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GABAB receptors are G-protein-coupled receptors that mediate inhibitory synaptic actions through a series of downstream target proteins. It is increasingly appreciated that the GABAB receptor forms part of larger signaling complexes, which enable the receptor to mediate multiple different effects within neurons. Here we report that GABAB receptors can physically associate with the potassium-chloride cotransporter protein, KCC2, which sets the driving force for the chloride-permeable ionotropic GABAA receptor in mature neurons. Using biochemical, molecular, and functional studies in rodent hippocampus, we show that activation of GABAB receptors results in a decrease in KCC2 function, which is associated with a reduction in the protein at the cell surface. These findings reveal a novel "crosstalk" between the GABA receptor systems, which can be recruited under conditions of high GABA release and which could be important for the regulation of inhibitory synaptic transmission.SIGNIFICANCE STATEMENT Synaptic inhibition in the brain is mediated by ionotropic GABAA receptors (GABAARs) and metabotropic GABAB receptors (GABABRs). To fully appreciate the function and regulation of these neurotransmitter receptors, we must understand their interactions with other proteins. We describe a novel association between the GABABR and the potassium-chloride cotransporter protein, KCC2. This association is significant because KCC2 sets the intracellular chloride concentration found in mature neurons and thereby establishes the driving force for the chloride-permeable GABAAR. We demonstrate that GABABR activation can regulate KCC2 at the cell surface in a manner that alters intracellular chloride and the reversal potential for the GABAAR. Our data therefore support an additional mechanism by which GABABRs are able to modulate fast synaptic inhibition.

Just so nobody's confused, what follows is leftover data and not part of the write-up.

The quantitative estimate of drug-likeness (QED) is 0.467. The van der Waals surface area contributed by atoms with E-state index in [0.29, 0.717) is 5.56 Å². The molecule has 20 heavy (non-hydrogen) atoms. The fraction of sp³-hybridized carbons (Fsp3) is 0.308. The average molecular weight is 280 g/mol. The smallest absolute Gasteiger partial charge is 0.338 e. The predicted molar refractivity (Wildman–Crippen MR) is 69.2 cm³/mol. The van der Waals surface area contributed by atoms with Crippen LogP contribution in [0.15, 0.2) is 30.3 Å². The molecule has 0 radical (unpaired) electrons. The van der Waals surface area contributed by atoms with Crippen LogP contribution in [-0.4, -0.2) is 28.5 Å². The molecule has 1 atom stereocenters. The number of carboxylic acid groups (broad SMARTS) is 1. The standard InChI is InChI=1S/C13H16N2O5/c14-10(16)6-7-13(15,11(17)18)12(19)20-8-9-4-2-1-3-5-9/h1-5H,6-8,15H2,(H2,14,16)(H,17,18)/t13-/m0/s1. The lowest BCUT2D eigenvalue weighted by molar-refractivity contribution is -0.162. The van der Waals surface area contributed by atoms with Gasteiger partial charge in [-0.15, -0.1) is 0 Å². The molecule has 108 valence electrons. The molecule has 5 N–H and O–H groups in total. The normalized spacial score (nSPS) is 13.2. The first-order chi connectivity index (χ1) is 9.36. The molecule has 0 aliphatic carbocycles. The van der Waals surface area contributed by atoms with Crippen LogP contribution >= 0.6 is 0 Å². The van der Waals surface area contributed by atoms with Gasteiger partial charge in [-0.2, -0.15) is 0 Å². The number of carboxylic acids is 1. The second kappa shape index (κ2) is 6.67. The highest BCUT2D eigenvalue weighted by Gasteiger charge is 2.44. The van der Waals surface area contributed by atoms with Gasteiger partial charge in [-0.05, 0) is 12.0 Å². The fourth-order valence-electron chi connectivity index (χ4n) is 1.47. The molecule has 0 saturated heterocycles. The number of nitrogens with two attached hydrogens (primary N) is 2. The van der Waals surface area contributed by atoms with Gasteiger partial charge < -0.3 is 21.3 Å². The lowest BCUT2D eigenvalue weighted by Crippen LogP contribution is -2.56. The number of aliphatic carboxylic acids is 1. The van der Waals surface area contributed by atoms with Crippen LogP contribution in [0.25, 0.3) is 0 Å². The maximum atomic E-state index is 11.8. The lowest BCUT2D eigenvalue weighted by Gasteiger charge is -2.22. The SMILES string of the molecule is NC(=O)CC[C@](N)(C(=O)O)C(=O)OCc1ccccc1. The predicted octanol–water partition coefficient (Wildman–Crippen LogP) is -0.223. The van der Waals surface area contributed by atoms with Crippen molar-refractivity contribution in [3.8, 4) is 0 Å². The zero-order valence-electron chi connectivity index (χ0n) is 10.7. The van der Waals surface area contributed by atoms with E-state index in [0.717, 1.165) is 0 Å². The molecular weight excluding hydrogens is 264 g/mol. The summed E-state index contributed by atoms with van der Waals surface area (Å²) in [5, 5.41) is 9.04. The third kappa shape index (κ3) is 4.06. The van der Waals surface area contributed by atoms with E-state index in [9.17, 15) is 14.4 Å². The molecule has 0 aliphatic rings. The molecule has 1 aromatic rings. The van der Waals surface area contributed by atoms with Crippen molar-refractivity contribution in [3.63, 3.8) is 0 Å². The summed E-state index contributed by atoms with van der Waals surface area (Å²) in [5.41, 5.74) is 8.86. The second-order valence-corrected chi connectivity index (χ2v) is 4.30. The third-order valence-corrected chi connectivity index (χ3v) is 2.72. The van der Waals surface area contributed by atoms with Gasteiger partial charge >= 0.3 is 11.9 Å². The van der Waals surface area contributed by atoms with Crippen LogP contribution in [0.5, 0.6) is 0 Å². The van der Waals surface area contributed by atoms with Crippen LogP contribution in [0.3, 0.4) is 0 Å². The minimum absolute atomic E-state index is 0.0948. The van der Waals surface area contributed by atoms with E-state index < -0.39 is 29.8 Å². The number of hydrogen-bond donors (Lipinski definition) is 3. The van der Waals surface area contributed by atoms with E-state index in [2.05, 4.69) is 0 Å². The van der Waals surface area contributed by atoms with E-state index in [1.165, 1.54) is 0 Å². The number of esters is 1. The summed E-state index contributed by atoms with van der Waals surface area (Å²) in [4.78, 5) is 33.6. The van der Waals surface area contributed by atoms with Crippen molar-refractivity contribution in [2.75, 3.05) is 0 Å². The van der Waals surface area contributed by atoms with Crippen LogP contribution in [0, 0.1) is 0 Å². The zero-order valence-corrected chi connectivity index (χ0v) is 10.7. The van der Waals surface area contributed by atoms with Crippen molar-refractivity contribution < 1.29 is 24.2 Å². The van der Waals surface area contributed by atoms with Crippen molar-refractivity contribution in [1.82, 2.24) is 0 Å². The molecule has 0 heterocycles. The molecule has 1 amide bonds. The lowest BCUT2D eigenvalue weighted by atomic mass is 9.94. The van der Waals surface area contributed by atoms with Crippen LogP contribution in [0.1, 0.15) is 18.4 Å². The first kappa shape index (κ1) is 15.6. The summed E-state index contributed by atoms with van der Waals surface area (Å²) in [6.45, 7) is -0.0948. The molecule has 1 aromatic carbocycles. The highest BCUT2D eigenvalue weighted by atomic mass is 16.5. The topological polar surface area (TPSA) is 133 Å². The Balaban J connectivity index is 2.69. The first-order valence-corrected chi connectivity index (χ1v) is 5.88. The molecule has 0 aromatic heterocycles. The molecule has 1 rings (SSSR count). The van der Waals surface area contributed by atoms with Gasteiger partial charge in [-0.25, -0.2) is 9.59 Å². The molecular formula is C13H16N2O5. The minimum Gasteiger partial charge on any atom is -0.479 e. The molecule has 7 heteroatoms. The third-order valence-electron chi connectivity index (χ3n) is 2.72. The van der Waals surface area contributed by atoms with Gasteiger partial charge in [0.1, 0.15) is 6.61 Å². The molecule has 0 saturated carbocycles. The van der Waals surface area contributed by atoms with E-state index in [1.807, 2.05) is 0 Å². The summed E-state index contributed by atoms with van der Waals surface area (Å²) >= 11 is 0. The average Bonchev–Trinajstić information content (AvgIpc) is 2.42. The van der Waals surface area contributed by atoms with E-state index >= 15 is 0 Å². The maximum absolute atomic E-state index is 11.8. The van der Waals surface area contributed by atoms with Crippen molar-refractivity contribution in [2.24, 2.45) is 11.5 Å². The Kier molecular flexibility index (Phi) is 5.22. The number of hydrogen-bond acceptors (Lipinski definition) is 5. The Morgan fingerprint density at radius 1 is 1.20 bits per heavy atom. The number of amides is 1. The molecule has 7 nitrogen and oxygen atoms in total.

Original publication

DOI

10.1523/JNEUROSCI.2164-16.2017

Type

Journal

J Neurosci

Publication Date

31/05/2017

Volume

37

Pages

5447 - 5462

Keywords

GABA-B receptor, KCC2, chloride, protein complex, synaptic inhibition